Sometimes when I look in the mirror, I feel brittle. My face is set, full of worry and the obligations of life. There is an edge I can not name that builds, and shows itself to me in a glance, or an unexpected reflection in a passing window.

My husband and I have lives that are too busy. We behave like separate ships on the sea, sending signals and flashes of light while moving in turbulent waters, our attention fully given to navigation.

But once in awhile all that turbulence stops. The sea calms and we drift slowly into shore, rediscovering each other like long lost friends, wondering how we ever drifted so far apart. Those times are precious to me, the coming back times. The sharp edges of our lives melt against candle light. Our faces soften. Our bodies reach toward the warmth of one another, and suddenly I no longer feel old, rigid or brittle.

We lived in this soft place when we met. We could not pull ourselves from it, but now it takes a snow storm or an act of love to remember the truth of who we are together.

The scent of ginkgo and vanilla blend in fragrant oils and infuse the space. A musical tapestry woven with harp and voice washes away the outside world. The phone is unplugged. I study the way my hair falls against my face in the shadows on the wall, as I tenderly stroke the white of his beard, and trace the lines of his lips with my finger. Our bodies find each other in celebration.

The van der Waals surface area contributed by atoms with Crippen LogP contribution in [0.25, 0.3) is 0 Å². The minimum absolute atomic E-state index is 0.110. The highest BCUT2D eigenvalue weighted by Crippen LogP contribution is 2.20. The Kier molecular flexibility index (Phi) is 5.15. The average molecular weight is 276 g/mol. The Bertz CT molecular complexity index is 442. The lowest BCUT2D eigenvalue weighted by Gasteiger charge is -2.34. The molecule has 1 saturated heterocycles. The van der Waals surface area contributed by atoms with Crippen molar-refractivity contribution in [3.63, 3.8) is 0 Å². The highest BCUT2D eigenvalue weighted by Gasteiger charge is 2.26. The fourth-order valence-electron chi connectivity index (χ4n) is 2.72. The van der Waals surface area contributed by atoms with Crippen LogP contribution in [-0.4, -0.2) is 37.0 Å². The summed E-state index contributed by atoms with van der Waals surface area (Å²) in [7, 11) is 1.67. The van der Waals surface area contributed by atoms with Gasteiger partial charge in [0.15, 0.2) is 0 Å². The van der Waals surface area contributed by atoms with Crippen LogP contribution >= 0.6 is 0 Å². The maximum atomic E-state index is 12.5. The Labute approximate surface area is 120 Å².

When did the mundane gain so much attention and power? When did the entrance to this soft place become veiled and difficult to find?

We have been in retreat, but I can feel the tide approaching. The sea is calling and we will soon slip back into the way it was. There will be day after day of appointments, business meetings and obligations. In the evening we will embrace, have dinner and fall dead tired into our beds, or stay up half the night to meet excessive demands.

During those times, I will remember and long for this retreat. I will imagine our shadows and tenderness played out against the bedroom wall and wish for it. I will notice, and wonder how we can slow down enough to find the veiled entrance into this softer, gentler place.


When I have a large house, I will make a room that is only for lovemaking; nothing else will happen there. I will fill it with candles, scents, silk scarves, oils and music. When we walk into that room everything ‘other’ will fall away. The snares, telephones and concerns of our lives will be dropped at the door. This would not be a room for sleeping, there would be no alarm clock or pajamas. Our intention would define the space.

When I walk in the library I am in love with books; when I walk in a church I am in love with ritual; when I walk in the gym I am in love with swimming. I want to walk in this room too and be in love with touch. I want the room to help us go deeper, returning us to the truth of who we are together when the world does not pull us away.